In its most recent video, Ansaru, an offshoot of the vicious Boko Haram, differentiates itself from its parent organization. The video, which is nearly 20 minutes long and has English subtitles, includes accusations against the Nigerian military made by the group. "The ammunition and bombs of the Nigerian Army," Ansaru says, "has for long been responsible for loss of a lot of Muslim live (sic)."
The video then goes on to detail the Nigerian military killing civilians near Maidiguri, as well as the burning of houses in other places of northeastern Nigeria. For instance, the video dedicates several minutes to Mundu village, which the group says was burnt down by the Nigerian military. Ansaru interviews several citizens who corroborates their claims. At the end of the segment, an unidentified speaker says "We (Ansaru) must fight them", referring to the military. The video then cuts to Ansaru fighters compensating these same villagers for their losses.
After this, the video then paints Ansaru as the defenders of the Muslims in northeastern Nigeria. While the unidentified speaker talks about "Jihad in the cause of Allah", the video shows several Ansaru fighters training somewhere in Nigeria. The speaker then says, "To protect the lives and properties of the Muslims, away from the actions of Jamaatu Ahl al Sunna Lidda'wati wal Jihad, popularly known as Boko Haram." The speaker then charges Boko Haram with deliberately targeting Muslims in mosques and markets. The video ends with the group sending their condolences "to the family of those Muslims killed around the world, especially in Black Africa."
By charging Boko Haram with deliberately killing Muslims, which Ansaru sees as going against the word of God, Ansaru is separating themselves from its parent group. Throughout the video, Ansaru tries to paint themselves as the protectors of the Muslims in Nigeria. The real targets, as Ansaru states, is the Nigerian military.
This is not the first time Ansaru has tried to distance itself from Boko Haram in recent weeks. In a video released in late January, the group also did the same. In that video, an Ansaru figure states "Our aim is different from Jamaatu Ahl al Sunna Lidda'wati wal Jihad (popularly known as Boko Haram) that attack mosques, markets, motor parks and other public places." The video continues by saying, "We (Ansaru) do not kill any Muslim, nor attack the Muslims in the places of their day to day affairs. We only wage jihad to help the weak Muslims who are being oppressed." Screenshots of this video can be seen below, courtesy of Gilles N. on Twitter:
In its designation as a terrorist organization, the US State Department noted Ansaru as being "focused on Nigerian military and Western targets." State notes that while Ansaru has launched numerous attacks on Nigerian military and government targets, Ansaru has "also conducted several kidnappings of foreigners living or working in Nigeria." Ansaru has also conducted military operations to support al Qaeda groups operating in Mali. In January 2013, Ansaru targeted a convoy of Nigerian troops in Kogi state. These troops were preparing to deploy to Mali.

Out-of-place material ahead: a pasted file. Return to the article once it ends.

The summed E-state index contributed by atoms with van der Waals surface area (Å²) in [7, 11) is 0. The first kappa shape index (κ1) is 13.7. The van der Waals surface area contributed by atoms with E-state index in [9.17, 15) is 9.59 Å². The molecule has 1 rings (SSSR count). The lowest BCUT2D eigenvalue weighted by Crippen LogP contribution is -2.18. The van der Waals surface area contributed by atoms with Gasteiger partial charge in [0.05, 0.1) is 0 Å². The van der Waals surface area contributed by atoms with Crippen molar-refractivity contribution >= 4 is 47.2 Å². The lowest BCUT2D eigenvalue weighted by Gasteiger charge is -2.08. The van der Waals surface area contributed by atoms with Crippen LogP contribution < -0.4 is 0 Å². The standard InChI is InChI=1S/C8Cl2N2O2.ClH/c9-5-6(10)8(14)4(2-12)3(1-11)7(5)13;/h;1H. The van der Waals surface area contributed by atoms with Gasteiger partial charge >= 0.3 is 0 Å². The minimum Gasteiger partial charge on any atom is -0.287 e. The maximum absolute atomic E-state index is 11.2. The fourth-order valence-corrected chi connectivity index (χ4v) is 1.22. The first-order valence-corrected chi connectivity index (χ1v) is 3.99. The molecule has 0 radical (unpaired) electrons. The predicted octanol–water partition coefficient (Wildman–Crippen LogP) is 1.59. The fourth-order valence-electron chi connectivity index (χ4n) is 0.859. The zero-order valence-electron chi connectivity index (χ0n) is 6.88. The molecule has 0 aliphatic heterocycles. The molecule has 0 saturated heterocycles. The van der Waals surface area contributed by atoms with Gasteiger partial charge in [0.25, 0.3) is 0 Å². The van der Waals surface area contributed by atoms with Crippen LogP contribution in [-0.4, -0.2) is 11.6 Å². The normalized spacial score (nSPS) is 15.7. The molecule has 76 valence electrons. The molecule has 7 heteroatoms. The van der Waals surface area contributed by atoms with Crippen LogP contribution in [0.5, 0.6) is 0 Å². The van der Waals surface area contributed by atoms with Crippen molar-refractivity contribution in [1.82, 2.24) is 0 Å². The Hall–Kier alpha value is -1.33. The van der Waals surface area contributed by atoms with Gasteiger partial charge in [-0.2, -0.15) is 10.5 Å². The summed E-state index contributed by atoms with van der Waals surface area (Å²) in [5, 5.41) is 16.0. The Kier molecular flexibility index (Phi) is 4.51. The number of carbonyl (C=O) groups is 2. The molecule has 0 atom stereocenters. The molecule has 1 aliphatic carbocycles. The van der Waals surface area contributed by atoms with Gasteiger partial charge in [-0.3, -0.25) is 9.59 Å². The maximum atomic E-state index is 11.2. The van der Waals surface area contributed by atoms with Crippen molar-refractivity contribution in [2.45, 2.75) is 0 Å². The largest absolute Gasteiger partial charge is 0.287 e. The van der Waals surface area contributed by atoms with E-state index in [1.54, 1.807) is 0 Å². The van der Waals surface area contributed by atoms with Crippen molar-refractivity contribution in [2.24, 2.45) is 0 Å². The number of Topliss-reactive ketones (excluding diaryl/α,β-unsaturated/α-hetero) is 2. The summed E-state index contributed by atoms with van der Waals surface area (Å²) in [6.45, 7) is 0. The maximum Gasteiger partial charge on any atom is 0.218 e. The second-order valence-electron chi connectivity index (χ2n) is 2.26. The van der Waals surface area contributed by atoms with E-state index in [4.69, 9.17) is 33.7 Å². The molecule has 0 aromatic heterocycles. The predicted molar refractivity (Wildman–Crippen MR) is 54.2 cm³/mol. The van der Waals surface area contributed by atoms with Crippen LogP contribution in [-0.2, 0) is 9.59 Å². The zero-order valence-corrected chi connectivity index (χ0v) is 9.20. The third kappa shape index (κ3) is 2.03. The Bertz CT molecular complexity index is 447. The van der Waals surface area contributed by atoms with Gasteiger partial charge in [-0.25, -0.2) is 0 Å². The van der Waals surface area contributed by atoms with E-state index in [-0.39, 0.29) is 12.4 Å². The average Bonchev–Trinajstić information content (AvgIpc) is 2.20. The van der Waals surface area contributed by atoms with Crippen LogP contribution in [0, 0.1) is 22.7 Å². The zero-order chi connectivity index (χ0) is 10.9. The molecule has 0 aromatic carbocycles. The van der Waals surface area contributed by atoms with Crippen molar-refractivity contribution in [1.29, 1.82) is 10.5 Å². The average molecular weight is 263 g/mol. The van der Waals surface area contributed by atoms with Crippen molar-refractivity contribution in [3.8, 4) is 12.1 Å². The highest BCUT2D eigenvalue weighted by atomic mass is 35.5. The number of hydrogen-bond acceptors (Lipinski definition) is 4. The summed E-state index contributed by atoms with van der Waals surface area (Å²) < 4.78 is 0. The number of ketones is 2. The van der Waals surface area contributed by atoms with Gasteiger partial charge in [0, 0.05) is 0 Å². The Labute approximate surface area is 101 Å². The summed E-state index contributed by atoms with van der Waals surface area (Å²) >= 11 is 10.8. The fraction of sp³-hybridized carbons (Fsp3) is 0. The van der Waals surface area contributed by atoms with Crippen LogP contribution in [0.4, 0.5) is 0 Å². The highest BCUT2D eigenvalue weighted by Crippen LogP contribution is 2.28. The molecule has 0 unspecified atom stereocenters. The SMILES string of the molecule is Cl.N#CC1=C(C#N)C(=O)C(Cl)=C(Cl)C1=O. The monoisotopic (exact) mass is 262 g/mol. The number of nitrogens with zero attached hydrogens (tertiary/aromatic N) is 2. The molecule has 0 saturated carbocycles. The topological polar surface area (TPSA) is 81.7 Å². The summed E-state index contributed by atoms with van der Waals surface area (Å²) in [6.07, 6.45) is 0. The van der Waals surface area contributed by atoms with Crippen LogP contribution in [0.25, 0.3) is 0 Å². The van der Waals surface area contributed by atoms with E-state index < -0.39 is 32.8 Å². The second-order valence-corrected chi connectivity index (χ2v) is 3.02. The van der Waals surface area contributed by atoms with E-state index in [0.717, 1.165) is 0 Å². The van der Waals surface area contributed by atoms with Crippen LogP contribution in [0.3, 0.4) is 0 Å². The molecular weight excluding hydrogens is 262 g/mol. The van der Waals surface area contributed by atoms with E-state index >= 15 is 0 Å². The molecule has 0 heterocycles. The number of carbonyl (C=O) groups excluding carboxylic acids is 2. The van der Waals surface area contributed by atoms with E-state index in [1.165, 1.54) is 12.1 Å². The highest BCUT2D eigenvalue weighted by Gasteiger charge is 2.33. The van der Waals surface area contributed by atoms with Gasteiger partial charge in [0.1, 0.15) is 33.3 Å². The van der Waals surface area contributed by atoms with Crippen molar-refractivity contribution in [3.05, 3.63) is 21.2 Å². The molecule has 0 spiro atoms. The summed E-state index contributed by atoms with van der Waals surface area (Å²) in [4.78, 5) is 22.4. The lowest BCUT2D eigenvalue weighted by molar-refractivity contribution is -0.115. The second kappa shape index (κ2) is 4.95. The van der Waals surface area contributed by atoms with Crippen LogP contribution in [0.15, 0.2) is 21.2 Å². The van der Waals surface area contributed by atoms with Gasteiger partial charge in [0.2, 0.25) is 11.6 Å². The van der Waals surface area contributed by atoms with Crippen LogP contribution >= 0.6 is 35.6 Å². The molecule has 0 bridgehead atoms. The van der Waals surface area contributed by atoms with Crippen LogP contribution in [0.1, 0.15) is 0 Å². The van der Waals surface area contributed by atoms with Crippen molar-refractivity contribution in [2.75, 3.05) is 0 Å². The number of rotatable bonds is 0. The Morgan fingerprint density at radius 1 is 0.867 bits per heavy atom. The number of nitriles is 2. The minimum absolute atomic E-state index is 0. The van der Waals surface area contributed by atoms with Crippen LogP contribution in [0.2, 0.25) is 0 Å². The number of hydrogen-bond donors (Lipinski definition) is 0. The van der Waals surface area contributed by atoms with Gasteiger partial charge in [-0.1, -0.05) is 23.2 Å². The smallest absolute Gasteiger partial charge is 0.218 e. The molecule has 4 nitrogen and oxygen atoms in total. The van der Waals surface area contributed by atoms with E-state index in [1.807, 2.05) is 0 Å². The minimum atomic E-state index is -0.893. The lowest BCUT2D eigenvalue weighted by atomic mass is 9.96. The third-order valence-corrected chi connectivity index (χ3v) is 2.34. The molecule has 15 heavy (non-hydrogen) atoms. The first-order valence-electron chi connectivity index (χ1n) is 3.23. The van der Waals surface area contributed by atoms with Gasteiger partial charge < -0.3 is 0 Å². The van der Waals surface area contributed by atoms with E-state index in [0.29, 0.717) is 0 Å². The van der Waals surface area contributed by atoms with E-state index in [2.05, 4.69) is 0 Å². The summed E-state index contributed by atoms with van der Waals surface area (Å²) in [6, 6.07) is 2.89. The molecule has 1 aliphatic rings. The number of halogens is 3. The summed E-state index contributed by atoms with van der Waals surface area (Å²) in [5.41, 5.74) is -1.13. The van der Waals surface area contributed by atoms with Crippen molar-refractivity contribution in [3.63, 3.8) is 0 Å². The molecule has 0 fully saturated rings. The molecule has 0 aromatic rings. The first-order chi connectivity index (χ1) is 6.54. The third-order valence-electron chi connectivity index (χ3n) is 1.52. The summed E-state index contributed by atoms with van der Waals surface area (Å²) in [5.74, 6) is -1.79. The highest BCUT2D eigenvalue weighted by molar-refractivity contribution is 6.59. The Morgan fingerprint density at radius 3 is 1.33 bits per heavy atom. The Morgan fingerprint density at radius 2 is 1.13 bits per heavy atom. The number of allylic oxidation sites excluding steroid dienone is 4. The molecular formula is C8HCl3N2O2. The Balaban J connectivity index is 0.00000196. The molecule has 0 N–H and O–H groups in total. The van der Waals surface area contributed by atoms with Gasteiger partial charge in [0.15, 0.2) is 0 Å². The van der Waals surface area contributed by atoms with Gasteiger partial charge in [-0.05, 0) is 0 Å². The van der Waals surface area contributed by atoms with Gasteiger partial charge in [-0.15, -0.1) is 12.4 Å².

While some analysts have suggested that recent events showcase that Boko Haram is close to the Islamic State and Ansaru loyal to al Qaeda, neither claim has been confirmed. However, both groups have ties to al Qaeda. The Guardian has found that several Boko Haram leaders were in contact with top leaders of al Qaeda. This revelation was due to documents found in Osama bin Laden's compound in Pakistan. Additionally, the State Department has noted that Boko Haram has ties to al Qaeda in the Islamic Maghreb (AQIM). The Long War Journal has also documented that Boko Haram leaders were included in a series of communications of al Qaeda leaders back in the summer of 2013.
According to the Combatting Terrorism Center (CTC), a Nigerian named Khalid al Barnawi, an influential leader in Ansaru, is a former kidnapping accomplice of Mokhtar Belmokhtar, an Algerian al-Qaeda leader. Another leader within the Ansaru and Boko Haram networks, Mamman Nur, not only has ties to AQIM, but also al Qaeda in the Arabian Peninsula, al Qaeda Central Command and even the Islamic Movement of Uzbekistan. The CTC also documents ties between Boko Haram/Ansaru and al Shabaab, al Qaeda's official branch in Somalia.
Additionally, Ansaru's condemnation of Boko Haram's killing of civilians is reminiscent of various al Qaeda leaders condemning the targeting of civilians. For instance, after the Pakistani Taliban attack on a school in Peshawar in Dec, Usama Mahmood, the spokesman of al Qaeda in the Indian Subcontinent condemned the attack. Like Ansaru, al Qaeda painted the killing of Muslims as "un-Islamic"; furthermore, both groups also identified military establishments as justifiable targets for attack. Other al Qaeda leaders and affiliated groups also spoke out against the attack (interestingly enough, the Islamic Movement of Uzbekistan didn't). As my colleague Thomas Joscelyn points out, "Al Qaeda and its branches have indiscriminately killed women and children in the Muslim-majority world in the past. But al Qaeda's leaders, including Ayman al Zawahiri, learned that this was a liability for the group." It appears that Ansaru has adopted a similar approach to managing its propaganda strategy.
In the case for Boko Haram and the Islamic State, no direct ties have been documented. However, recent releases by the group, which includes a new social media presence, suggests the group has at least been inspired by the Islamic State's media productions. At most, Islamic State media personnel have helped Boko Haram revamp its media campaign. While some have suggested that Boko Haram has pledged bayah (allegiance) to the Islamic State, this has not been confirmed.